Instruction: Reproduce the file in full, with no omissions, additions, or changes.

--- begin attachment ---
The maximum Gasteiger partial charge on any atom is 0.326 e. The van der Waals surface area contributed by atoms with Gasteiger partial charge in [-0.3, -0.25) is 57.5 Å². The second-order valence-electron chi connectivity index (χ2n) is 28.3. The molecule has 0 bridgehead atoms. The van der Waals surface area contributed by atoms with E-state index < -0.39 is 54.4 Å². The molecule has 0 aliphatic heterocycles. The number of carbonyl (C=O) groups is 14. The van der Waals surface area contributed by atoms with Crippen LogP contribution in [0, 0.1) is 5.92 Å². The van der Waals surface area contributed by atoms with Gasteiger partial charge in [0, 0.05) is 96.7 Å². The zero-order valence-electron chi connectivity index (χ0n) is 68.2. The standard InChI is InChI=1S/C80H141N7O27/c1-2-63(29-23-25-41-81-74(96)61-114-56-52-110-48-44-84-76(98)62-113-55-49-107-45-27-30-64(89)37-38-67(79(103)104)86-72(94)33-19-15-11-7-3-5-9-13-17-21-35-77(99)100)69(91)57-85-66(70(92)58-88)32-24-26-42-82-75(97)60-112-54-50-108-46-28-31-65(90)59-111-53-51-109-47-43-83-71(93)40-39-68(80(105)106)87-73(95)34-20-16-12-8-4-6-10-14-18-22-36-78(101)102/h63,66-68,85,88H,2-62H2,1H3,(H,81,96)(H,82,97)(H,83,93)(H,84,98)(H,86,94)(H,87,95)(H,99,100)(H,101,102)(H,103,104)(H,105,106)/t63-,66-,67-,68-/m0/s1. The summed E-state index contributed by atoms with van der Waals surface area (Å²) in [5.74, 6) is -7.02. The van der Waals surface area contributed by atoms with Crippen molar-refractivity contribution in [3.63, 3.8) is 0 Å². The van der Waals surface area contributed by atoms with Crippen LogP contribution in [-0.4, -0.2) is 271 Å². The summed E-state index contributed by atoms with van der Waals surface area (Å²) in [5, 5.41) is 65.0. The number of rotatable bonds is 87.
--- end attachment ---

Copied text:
The maximum Gasteiger partial charge on any atom is 0.326 e. The van der Waals surface area contributed by atoms with Gasteiger partial charge in [-0.3, -0.25) is 57.5 Å². The second-order valence-electron chi connectivity index (χ2n) is 28.3. The molecule has 0 bridgehead atoms. The van der Waals surface area contributed by atoms with E-state index < -0.39 is 54.4 Å². The molecule has 0 aliphatic heterocycles. The number of carbonyl (C=O) groups is 14. The van der Waals surface area contributed by atoms with Crippen LogP contribution in [0, 0.1) is 5.92 Å². The van der Waals surface area contributed by atoms with Gasteiger partial charge in [0, 0.05) is 96.7 Å². The zero-order valence-electron chi connectivity index (χ0n) is 68.2. The standard InChI is InChI=1S/C80H141N7O27/c1-2-63(29-23-25-41-81-74(96)61-114-56-52-110-48-44-84-76(98)62-113-55-49-107-45-27-30-64(89)37-38-67(79(103)104)86-72(94)33-19-15-11-7-3-5-9-13-17-21-35-77(99)100)69(91)57-85-66(70(92)58-88)32-24-26-42-82-75(97)60-112-54-50-108-46-28-31-65(90)59-111-53-51-109-47-43-83-71(93)40-39-68(80(105)106)87-73(95)34-20-16-12-8-4-6-10-14-18-22-36-78(101)102/h63,66-68,85,88H,2-62H2,1H3,(H,81,96)(H,82,97)(H,83,93)(H,84,98)(H,86,94)(H,87,95)(H,99,100)(H,101,102)(H,103,104)(H,105,106)/t63-,66-,67-,68-/m0/s1. The summed E-state index contributed by atoms with van der Waals surface area (Å²) in [5.74, 6) is -7.02. The van der Waals surface area contributed by atoms with Crippen molar-refractivity contribution in [3.63, 3.8) is 0 Å². The van der Waals surface area contributed by atoms with Crippen LogP contribution in [-0.4, -0.2) is 271 Å². The summed E-state index contributed by atoms with van der Waals surface area (Å²) in [5, 5.41) is 65.0. The number of rotatable bonds is 87.